Thursday, June 11, 2009

Fortuny Upholstery Project

Anyone with some knowledge of antique fabrics would agree that coming across vintage Fortuny fabric of any kind is an exciting event. Mariano Fortuny (1871-1949) was a Spanish artist that truly embodied the idea of "Renaissance" artist, which culminated in the design and production of some of the most gorgeous fabrics. Fortuny etched, painted, sculpted, photographed and designed.

We knew from photos basically what various Fortuny patterns looked like, but none of them were ever marked with a name so we were never sure. One year, however, we purchased a set of six very large drapery panels from a reputable dealer who confirmed that they were indeed Fortuny. At the time it was an incredible find, and we had every intention to resell the panels as a full set, since it seemed to us to be a crime to break them up. As it turned out, the client that purchased the set actually brought them back a month later and asked us to use the fabric to RECOVER an overstuffed set of furniture including a sofa, armchair & ottoman. The thought of cutting into the fabric pained me, but this is what the client was paying us to do (and as it turned out I still have lots of smaller pieces and scraps!). Below is a pic of the armchair "in progress," unfortunately I have not found the photos of the sofa yet. As shown in the photo above, I made piping from the same fabric as well for all the pieces, which along with the constant pinning unpinning and repinning made for a length project, one which also resulted in a gorgeous custom upholstered set of furniture.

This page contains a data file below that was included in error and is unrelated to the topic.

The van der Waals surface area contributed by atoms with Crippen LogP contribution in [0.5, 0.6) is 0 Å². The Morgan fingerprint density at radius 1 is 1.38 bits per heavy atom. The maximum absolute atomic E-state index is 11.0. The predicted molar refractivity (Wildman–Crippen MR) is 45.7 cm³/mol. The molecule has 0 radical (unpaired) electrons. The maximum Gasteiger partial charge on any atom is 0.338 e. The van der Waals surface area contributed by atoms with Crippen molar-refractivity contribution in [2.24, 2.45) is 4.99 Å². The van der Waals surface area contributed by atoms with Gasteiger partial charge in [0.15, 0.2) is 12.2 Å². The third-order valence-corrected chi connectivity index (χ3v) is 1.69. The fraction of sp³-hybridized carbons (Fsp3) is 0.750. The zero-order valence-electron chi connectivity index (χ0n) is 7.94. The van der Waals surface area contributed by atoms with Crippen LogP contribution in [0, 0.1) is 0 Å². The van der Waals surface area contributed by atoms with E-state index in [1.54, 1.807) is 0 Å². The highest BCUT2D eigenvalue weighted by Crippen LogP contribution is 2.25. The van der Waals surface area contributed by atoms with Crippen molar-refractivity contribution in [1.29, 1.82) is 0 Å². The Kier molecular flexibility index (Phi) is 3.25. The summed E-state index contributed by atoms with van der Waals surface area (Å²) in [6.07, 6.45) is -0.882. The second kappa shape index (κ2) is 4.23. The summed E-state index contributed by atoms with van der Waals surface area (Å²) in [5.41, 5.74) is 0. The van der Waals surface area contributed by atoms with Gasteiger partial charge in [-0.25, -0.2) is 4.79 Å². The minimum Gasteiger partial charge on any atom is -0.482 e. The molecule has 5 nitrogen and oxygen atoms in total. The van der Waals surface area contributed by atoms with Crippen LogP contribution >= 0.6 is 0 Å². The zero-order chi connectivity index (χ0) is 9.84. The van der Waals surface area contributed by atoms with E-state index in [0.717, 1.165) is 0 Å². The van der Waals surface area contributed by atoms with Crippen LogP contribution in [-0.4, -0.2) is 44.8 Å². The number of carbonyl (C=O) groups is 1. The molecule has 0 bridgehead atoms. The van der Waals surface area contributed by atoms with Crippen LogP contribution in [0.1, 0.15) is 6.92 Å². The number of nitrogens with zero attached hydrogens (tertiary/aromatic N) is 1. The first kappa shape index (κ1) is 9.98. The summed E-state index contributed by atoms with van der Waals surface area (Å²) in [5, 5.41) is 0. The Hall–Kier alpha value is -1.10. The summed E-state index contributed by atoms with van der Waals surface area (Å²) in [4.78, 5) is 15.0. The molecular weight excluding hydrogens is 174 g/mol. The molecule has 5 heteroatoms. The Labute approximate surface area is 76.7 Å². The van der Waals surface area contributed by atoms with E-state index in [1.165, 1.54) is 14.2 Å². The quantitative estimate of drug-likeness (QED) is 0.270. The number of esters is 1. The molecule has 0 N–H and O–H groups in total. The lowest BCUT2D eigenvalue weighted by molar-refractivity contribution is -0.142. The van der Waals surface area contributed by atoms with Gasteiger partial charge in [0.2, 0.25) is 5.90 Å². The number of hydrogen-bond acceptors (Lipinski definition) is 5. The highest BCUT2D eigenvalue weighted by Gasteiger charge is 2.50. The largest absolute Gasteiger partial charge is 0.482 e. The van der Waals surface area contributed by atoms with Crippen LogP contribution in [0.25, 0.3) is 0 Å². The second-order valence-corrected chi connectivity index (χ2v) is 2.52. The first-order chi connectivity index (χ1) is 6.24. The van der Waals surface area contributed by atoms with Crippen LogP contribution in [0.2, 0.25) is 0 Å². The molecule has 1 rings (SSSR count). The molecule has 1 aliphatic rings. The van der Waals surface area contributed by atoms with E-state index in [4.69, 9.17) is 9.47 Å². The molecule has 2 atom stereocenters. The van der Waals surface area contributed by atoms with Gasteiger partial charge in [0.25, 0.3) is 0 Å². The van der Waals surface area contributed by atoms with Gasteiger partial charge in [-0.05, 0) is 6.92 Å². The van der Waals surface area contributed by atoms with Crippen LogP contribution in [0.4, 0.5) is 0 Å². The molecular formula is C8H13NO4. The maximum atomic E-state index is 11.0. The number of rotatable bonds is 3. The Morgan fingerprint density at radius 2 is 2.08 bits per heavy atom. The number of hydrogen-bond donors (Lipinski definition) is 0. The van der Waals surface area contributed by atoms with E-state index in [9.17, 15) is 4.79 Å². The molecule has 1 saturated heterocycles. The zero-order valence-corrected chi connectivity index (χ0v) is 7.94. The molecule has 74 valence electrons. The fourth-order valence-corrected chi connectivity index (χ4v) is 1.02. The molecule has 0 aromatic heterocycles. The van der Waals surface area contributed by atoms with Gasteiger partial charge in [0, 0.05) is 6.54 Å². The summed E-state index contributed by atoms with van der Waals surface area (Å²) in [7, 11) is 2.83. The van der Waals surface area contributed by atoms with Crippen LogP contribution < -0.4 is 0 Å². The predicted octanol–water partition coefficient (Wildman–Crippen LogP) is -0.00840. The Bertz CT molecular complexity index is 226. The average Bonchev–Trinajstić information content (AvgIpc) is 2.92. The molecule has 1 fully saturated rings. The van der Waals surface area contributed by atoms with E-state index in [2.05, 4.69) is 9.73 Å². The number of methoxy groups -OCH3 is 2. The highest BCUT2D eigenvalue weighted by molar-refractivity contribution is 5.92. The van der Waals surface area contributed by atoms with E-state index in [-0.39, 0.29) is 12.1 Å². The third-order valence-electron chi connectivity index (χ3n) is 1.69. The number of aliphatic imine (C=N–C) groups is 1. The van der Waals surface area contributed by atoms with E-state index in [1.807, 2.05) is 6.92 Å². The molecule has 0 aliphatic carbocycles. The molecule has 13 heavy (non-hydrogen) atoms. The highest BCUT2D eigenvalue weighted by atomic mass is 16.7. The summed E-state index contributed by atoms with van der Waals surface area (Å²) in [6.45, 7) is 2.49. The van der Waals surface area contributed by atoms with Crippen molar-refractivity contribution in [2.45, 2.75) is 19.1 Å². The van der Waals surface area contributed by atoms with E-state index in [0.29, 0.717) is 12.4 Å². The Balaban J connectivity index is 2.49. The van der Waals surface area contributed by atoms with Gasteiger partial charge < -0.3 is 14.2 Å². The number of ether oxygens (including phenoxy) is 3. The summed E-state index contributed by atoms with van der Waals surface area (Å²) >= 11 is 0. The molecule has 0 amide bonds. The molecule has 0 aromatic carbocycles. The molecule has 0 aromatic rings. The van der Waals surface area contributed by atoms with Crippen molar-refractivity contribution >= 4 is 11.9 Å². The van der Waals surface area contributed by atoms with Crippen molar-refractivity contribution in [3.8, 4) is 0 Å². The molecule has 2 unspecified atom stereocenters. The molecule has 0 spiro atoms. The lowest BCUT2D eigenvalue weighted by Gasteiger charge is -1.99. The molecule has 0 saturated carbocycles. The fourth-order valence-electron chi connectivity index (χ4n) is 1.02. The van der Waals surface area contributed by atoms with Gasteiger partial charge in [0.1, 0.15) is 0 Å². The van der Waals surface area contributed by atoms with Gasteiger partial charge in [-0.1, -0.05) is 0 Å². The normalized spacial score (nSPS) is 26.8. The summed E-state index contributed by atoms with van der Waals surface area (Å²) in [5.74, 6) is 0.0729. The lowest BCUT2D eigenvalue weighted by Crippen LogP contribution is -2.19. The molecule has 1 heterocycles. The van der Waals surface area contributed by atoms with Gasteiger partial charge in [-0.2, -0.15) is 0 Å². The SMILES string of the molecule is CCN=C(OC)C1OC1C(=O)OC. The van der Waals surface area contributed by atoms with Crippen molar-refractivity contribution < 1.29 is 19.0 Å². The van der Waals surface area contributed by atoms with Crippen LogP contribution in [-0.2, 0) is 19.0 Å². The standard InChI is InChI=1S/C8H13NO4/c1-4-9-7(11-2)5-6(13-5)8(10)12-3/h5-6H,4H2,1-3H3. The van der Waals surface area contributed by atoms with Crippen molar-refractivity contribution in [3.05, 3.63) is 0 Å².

Recently I came across a site that sold pillows made with very expensive antique fabrics and trims, and to my surprise I noticed that they catalogued and had photos of all the Fortuny fabric patterns. I was thrilled to see the design of the panels that we sold several years back, and discovered that this particular pattern is called Pergolesi, and that the colorway of the panels we sold has been out of production since the 1940s.

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